The company says the first Southwest installation will start once the PMA box has been ticked. But the Alaska trial is currently on hold until some time early next year, though the airline insists it remains fully committed.
Meantime, Row 44 is glumly contemplating another banana skin in the form of a string of spoiling manoeuvres from competitors. These affect the company’s application to the Federal Communications Commission (FCC) for a licence to operate an aeronautical mobile satellite service (AMSS) in the conventional Ku-band spectrum allocated to the USA. Without dwelling on the infinitely tedious detail, it can be said that ViaSat, which already has an AMSS licence, and ARINC are doing their best to ensure that Row 44 jumps through the maximum of hoops to show it can operate in the band with interfering with other services.
ViaSat has two irons in the fire. It supplies airborne hardware and satellite network services to support ARINC’s SKYLink broadband service for business aviation. And earlier this year it declared an ambition to set up as an aviation Ku-band service provider in its own right, addressing both the business and the airline markets.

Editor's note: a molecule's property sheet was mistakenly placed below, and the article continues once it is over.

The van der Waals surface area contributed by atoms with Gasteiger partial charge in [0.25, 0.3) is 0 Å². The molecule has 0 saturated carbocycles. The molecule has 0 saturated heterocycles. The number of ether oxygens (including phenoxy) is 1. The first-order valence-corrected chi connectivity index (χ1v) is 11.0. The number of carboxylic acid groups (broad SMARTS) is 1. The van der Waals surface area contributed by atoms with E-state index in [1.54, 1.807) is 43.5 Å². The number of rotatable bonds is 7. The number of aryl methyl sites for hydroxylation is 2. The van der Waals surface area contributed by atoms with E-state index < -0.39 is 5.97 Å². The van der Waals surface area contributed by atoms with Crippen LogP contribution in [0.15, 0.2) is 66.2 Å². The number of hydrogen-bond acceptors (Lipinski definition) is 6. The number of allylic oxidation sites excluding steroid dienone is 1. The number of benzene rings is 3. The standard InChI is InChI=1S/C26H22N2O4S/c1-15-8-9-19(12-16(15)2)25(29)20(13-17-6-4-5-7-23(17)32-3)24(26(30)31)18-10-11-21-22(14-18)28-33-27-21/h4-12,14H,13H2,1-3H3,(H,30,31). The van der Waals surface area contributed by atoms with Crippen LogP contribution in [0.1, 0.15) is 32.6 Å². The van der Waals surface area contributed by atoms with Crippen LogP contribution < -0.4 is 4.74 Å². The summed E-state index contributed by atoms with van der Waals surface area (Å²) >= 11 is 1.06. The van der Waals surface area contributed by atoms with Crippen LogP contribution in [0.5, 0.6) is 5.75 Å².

As well as permanent authority to operate in US Ku-band spectrum, Row 44 also needs special temporary authorities (STA) from the FCC in order to be able to test its system over the satellite. The company has applied for both this year, and ViaSat has objected comprehensively. As things currently stand, Row 44 needs separate STAs for mobility trials and for use of a temporary fixed Earth station. The first was filed with the FCC in July and is still pending; Row 44 withdrew the second in the face of ViaSat’s objections.